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Zika Affects Brain And Memory Of Nurse Who Travelled To Dominican Republic

THE AEDES AEGYPTI MOSQUITO TRANSMITS THE ZIKA VIRUS.


The case of a nurse infected with Zika in the Dominican Republic has provided Italian scientists with evidence that the virus can affect the brains of adults and may damage memory.

In a letter published in the journal Emerging Infectious Diseases, the researchers described the case of the 32-year-old volunteer nurse who sought treatment nine days after returning to Italy from a tour of duty in the Caribbean country.

The sick woman arrived at a clinic with a rash, headache and weakness. She soon developed difficulties walking and was hospitalized for neurological symptoms.

The patient was tested for the dengue, chikungunya and zika viruses, and was found to be infected with Zika.

The virus or its genetic material showed up in her blood, urine, saliva and vagina. She told doctors she did not have sex while in the Dominican Republic.

“Complete neuropsychologic examinations (on days nine and 10) showed mild deficits in attention and mental processing speed and mental flexibility and moderate deficits in verbal and nonverbal memory tasks,” the team at the National Institute for Infectious Diseases Lazzaro Spallanzani in Rome wrote.

“In our case, the patient reported early neurologic symptoms and moderate memory impairment in neuropsychologic examinations, all features consistent with the diagnosis of Zika virus-related encephalitis,” they added.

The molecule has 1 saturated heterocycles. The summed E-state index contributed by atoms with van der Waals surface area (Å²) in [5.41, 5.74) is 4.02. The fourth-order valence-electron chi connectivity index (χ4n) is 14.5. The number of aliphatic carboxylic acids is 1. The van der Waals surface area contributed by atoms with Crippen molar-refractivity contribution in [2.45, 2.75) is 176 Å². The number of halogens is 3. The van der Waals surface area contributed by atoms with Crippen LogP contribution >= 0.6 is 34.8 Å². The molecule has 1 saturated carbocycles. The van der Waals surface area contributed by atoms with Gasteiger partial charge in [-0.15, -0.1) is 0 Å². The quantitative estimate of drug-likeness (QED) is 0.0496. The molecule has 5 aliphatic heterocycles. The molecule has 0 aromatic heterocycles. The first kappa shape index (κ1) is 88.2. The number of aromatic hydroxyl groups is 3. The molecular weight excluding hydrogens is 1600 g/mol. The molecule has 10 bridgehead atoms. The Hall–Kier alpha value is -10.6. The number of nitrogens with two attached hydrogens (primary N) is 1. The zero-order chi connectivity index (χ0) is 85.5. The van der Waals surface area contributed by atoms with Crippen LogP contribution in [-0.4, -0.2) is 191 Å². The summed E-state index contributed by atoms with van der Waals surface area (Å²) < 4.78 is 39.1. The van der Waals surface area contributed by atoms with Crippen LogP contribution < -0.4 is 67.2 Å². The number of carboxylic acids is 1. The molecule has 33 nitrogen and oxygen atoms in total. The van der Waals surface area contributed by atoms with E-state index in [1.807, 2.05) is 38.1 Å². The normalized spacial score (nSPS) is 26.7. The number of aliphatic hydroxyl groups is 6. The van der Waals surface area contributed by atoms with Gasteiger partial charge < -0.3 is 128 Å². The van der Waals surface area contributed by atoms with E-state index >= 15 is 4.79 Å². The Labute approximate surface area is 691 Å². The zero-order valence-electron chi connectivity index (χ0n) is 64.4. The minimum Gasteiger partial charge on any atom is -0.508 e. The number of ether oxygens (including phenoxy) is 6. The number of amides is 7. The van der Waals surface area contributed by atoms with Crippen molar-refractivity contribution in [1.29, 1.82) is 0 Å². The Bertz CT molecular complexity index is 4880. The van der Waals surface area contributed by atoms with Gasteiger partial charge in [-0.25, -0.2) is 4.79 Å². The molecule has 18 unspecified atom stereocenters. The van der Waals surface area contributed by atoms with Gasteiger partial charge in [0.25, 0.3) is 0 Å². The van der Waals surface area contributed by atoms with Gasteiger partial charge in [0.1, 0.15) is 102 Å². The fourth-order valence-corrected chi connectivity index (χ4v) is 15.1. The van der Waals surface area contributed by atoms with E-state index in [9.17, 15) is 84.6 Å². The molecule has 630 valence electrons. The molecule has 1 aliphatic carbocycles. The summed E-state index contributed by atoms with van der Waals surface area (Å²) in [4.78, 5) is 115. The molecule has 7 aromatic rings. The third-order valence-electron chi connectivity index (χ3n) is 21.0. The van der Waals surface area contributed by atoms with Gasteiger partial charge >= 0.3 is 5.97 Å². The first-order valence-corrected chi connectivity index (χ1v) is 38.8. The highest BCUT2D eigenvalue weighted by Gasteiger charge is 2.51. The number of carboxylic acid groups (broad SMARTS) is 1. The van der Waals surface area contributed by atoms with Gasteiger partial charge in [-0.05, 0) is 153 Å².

Best known for the devastating effect it has on the brains of developing foetuses, Zika has also been indirectly linked to damage in the brains of adults and children.

The Italian researchers cited a recent study showing Zika might affect the adult brain. While that study was conducted in mice, the scientists now have evidence from the nurse to back it up.

“It raises the possibility that Zika is not simply a transient infection in adult humans and that exposure in the adult brain could have an effect on long-term memory or the risk for depression,” they wrote.

Although most people infected with Zika have very mild symptoms and are often unaware that they have it, it is also known to cause a rare neurological condition called Guillain-Barre Syndrome (GBS), rates of which have soared in some areas hard hit by Zika.

The Italian nurse’s case suggests that subtler effects can also occur in some people.

Fortunately the sick woman responded to treatment and recovered after three weeks.

The Italian scientists said that the case showed that doctors need to be on the lookout for neurological symptoms in Zika patients.

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